The vote followed the release of a federal preliminary analysis this week that found that the ExpressLanes met many of their goals since initially launching on the 110 freeway in Nov. 2012 followed by the opening of the lanes on the 10 freeway in Feb. 2013. In particular, Metro officials noted that commuters who shifted from the general lanes on both freeways to the toll lanes enjoyed a speedier commute; users saw an average peak period travel time savings of 17.11 and 13.86 minutes on the 10 freeway and 12.80 and 7.81 minutes on the 110 for the morning and afternoon peak periods, respectively.

Ridership in the Silver Line — which uses the ExpressLanes on both the 10 and 110 — also increased 27 percent.

One item that generated discussion was the maintenance fee. When the ExpressLanes began, there was a $3 account maintenance fee for those who used the lanes three or fewer times each month. After complaints from customers that the fee served as deterrent to sign up for an account, the Metro Board decided to waive that fee last spring.

Still, Metro must pay its concessionaire $3 for each transponder issued. Metro Board Member Gloria Molina authored the motion calling for the $1 fee for all users as a way to regain $2.3 million of that cost, saying she wants to see as much of the money generated by tolls (about $18 to $20 million during the pilot period, twice what was expected) to be reinvested into transportation improvements in the 10 and 110 corridors.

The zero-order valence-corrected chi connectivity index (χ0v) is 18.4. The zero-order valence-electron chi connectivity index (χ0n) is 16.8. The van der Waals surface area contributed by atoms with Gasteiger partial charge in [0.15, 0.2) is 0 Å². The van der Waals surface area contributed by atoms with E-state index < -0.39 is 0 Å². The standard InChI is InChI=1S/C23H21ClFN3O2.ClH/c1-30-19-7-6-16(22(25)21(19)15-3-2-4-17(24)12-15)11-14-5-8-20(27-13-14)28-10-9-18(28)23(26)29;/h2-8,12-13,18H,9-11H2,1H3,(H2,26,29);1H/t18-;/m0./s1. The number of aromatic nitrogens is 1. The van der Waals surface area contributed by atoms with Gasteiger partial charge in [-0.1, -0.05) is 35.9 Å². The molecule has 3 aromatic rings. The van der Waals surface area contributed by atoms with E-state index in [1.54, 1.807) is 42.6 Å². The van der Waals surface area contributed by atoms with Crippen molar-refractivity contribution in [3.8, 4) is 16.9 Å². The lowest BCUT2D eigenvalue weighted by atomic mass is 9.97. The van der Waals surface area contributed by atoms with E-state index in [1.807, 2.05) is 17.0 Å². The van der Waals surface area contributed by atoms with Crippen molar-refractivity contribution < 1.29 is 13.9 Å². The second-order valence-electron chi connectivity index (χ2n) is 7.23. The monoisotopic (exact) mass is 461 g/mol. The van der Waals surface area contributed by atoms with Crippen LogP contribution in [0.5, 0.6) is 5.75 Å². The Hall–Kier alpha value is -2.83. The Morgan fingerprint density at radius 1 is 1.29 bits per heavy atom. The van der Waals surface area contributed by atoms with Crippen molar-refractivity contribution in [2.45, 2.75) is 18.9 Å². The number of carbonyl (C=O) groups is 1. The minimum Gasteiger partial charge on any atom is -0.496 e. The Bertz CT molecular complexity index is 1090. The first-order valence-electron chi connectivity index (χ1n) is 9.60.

Metro Board Member Zev Yaroslavsky said he was against the $1 fee but said it was an improvement on the $3 fee.

Metro officials say that they anticipate improving marketing, outreach, education and enforcement efforts along the ExpressLanes. Most of those who testified publicly asked the Board to extend the ExpressLanes program. Several Board Member also said that they are interested in expanding the toll lanes to other freeways in the future, although the only plans on the table are for eight miles of toll lanes in the Santa Clarita Valley on the 5 freeway.

In order to use the ExpressLanes, all users must have a transponder. To learn more about opening an account, please visit the ExpressLanes homepage.

The news release from Metro is after the jump.

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Metro Board approves $927-million contract for construction of Regional Connector project

map_corridor_reg_conn_eng (1)

A $927.2-million contract to build the Regional Connector light rail project was awarded to Connector Constructors (a Joint Venture between Skanska USA Civil West California District, Inc., and Traylor Bros. Inc.) by the Metro Board of Directors on Thursday.